I am a 59-years old practising lawyer and plan to retire at the age of 65. My current portfolio consists of the following investments:
- Investment in shares and mutual funds: Rs 35 lakhs
- Investment in PPF: Rs 10 lakhs
- Fixed Deposits: Rs 11 lakhs
- Office worth Rs 25 lakhs
I am really worried about my equity & mutual fund investments as their current worth have almost halved. Yet I don't intend to withdraw my investments till my retirement. Additionally, I will invest Rs 5 lakhs every year till retirement. I also plan to dispose the office after retirement. Please guide me about where I should invest so as to accumulate Rs 1.25 crore by the time of retirement.
One of the first, and most important, steps towards achieving an investment goal is dreaming realistically. Ideally, investors should be reasonable in their expectations from their investments and the good thing is that it seems like you are one of that kind.
Your investment goal is reasonable and it looks like you are on the right path towards achieving it. We'll tell you why, but first we would like to tell you to not worry over your equity investments. The present worth of your investments is down by almost 50 per cent because you started investing when the equity market was on an upward trend. We all know that the circumstances have changes drastically over the previous year. Hence, right now you need to be patient. Keep faith in the equity market and as you have mentioned, don't stop investing. The current market state might not be too appealing, but this is the ideal time to invest for the long-term.
Now let's see why we think your goal - of accumulating Rs 1.25 crore - is a realistic one. Your current investments of Rs 17.53 lakhs can grow to Rs 34.17 lakhs by the time of your retirement, assuming a 10 per cent annual return. Your additional investment of Rs 5 lakhs every year for the next seven years, breaking the amount to an SIP of Rs 40,000 monthly, can grow to Rs 47.9 lakhs, assuming the same rate of return. So the total corpus you can accumulate from your equity and fund investments would be Rs 82.07 lakhs. Add to this the income from the property that you wish to dispose and the balance in fixed deposits and PPF, a corpus of Rs 1.25 crore seems to be quite realistic.
The good thing about your overall portfolio is that knowingly or unknowingly, you have attained an appropriate equity-debt allocation, in the ratio of 45:55. The allocation is ideal because when you are so close to retirement, you shouldn't be entirely dependent on equity as an asset class to accumulate wealth. Debt provides the cushioning that a portfolio needs to weather the unpredictable equity storms.
Furthermore, another good thing is that your portfolio is high on quality. But while you have chosen good funds and shares, the problem is that you have chosen too many of them. Your portfolio carries too many funds and stocks, which can cause hurdles towards your goal. Hence, you need to restructure your equity portfolio.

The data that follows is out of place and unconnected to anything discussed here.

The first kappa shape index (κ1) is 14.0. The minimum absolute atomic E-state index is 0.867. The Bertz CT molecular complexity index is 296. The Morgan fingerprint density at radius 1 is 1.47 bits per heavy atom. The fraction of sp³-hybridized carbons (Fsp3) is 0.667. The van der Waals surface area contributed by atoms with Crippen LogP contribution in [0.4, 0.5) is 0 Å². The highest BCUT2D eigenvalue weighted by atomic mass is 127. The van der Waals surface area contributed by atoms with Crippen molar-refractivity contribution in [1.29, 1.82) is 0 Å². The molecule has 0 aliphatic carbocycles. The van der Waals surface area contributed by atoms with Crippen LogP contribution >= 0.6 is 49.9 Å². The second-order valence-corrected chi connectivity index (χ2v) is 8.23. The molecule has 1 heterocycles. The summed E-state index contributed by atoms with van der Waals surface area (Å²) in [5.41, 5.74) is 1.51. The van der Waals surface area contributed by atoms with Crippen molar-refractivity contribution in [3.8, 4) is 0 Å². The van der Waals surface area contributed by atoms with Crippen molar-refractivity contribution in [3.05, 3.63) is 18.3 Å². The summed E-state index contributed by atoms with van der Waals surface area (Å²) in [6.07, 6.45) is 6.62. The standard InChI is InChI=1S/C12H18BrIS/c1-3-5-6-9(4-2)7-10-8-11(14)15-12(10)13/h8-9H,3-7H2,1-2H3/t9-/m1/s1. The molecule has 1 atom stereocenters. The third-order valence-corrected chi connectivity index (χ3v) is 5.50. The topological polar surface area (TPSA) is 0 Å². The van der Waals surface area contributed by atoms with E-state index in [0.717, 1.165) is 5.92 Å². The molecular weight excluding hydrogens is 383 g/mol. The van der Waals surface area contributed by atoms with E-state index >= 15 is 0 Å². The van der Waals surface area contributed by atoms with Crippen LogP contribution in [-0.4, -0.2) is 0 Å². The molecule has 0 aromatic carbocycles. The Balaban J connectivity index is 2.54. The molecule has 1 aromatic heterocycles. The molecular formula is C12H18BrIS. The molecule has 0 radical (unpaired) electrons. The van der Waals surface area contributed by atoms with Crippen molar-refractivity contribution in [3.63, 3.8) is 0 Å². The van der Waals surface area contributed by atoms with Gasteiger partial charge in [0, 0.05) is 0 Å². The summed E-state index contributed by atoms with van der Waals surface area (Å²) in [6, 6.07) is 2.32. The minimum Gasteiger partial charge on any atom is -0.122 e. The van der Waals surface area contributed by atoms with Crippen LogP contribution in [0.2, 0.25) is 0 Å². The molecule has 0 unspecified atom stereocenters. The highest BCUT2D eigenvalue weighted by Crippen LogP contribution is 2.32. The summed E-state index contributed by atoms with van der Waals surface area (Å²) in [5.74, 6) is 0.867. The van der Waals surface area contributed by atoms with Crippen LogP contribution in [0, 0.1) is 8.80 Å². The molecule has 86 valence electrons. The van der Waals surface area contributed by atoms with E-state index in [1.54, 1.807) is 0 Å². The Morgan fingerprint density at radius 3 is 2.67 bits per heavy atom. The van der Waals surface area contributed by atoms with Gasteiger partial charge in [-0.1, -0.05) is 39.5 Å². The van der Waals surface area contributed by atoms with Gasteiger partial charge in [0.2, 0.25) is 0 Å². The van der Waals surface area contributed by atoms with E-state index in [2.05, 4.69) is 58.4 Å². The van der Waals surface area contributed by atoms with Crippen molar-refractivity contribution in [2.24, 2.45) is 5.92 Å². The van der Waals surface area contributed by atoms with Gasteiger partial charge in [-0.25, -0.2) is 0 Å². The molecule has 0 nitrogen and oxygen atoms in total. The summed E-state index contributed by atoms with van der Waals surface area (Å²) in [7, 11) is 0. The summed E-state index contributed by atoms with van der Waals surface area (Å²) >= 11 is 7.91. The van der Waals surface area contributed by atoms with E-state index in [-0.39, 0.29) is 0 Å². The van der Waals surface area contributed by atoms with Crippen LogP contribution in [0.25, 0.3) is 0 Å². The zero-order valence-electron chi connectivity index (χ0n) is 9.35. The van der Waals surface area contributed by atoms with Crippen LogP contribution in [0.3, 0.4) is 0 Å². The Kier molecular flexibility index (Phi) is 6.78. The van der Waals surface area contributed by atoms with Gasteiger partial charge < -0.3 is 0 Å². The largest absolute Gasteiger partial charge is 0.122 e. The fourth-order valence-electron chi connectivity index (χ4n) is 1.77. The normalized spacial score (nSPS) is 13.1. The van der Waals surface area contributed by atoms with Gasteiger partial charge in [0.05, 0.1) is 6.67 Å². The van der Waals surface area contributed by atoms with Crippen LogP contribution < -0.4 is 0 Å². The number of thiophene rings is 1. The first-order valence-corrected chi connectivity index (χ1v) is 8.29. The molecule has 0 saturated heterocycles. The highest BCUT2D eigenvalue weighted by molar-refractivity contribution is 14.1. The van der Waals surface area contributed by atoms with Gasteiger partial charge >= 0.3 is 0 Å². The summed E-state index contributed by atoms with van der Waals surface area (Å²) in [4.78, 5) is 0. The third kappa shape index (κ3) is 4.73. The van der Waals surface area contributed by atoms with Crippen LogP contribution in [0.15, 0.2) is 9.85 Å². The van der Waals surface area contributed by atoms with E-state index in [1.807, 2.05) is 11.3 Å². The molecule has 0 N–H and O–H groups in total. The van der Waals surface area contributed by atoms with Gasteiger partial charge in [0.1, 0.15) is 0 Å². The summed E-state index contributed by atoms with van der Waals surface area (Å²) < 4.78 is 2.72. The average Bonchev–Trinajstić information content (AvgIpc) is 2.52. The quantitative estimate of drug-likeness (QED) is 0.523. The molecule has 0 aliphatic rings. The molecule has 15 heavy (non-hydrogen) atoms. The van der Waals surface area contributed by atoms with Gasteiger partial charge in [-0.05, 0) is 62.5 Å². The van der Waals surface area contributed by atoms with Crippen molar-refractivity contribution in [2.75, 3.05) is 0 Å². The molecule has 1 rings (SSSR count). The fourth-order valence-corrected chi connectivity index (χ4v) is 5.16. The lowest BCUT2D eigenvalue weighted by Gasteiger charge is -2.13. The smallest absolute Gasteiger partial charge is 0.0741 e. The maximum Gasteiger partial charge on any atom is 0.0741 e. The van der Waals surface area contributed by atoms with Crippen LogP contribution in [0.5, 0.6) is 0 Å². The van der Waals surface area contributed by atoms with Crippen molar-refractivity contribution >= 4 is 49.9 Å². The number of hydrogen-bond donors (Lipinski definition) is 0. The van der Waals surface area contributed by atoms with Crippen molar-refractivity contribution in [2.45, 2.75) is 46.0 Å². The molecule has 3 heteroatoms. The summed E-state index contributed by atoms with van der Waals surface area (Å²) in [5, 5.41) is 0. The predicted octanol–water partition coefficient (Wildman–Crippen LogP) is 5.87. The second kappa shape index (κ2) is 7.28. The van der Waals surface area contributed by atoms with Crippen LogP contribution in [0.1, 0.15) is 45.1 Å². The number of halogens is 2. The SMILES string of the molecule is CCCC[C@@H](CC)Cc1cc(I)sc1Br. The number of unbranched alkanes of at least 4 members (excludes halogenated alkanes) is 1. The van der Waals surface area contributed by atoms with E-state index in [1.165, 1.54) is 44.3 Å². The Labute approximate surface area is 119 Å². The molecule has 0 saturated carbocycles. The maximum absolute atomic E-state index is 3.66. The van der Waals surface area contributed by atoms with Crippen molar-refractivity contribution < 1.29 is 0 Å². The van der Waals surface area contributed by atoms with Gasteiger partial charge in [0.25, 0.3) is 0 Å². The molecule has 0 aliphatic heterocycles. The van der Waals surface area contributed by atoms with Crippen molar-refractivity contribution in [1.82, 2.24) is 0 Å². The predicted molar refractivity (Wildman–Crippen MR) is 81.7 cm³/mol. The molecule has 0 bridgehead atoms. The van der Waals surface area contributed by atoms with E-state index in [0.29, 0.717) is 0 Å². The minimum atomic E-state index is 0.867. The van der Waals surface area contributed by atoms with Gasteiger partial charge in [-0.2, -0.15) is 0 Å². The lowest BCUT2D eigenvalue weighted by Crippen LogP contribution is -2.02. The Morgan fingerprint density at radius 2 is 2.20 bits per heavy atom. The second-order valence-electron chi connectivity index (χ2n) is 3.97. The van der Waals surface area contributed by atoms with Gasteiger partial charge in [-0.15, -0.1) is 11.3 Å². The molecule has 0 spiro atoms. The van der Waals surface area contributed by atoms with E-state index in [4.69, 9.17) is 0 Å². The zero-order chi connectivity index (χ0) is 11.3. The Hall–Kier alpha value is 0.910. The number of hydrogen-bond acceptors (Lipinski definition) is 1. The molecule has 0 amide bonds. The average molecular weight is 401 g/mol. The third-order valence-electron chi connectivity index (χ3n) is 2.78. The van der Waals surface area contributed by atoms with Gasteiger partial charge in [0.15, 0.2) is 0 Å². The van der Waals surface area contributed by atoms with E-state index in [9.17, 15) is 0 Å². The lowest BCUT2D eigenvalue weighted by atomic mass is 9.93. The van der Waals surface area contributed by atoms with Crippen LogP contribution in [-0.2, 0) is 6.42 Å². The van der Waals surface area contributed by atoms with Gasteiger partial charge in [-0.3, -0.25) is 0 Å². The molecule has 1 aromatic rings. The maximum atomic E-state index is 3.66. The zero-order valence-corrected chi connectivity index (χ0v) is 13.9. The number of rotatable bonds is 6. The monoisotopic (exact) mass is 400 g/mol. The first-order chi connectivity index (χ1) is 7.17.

Let's take a look at the problems in your portfolio and work out how you can solve them...
Your portfolio has 23 funds and 19 stocks, which add up to a total of a mammoth 297 stocks. A clear case of over-diversification.
2) Cap allocation
40 per cent exposure in mid- & small-caps makes the portfolio volatile and risky.
3) Irregular investments
Your investment approach lacks discipline as most of your investments are in lump-sums and at irregular intervals.
4) Sector exposure
Your portfolio is heavy on the energy sector with 30.61 per cent exposure to it. Too much exposure to one sector makes the portfolio's performance overly dependent on it.
1) Choose fewer funds with proven track records
A portfolio with fewer funds will not only achieve appropriate diversification, but will also help you track their performance efficiently.
2) Core holdings should be in large-cap funds
High exposure to large-cap funds will reduce volatility and make the portfolio concentrated.
3) Invest systematically
Systematic investments will bring discipline to your investment approach.
4) Stay away from direct equity investments
Investing directly in the stock market requires an in-depth knowledge and understanding of the equity market. It also calls for devotion of time. Hence, it's better to stay away from direct equity investments, when you are already investing in equity funds.
5) Rebalance your portfolio once a year
Since you already have an appropriate equity-debt allocation, you should check and rebalance your portfolio once a year to maintain that allocation.
Keeping in mind the above mentioned points, here is a model portfolio that we have devised to push you towards your goal.
All the best!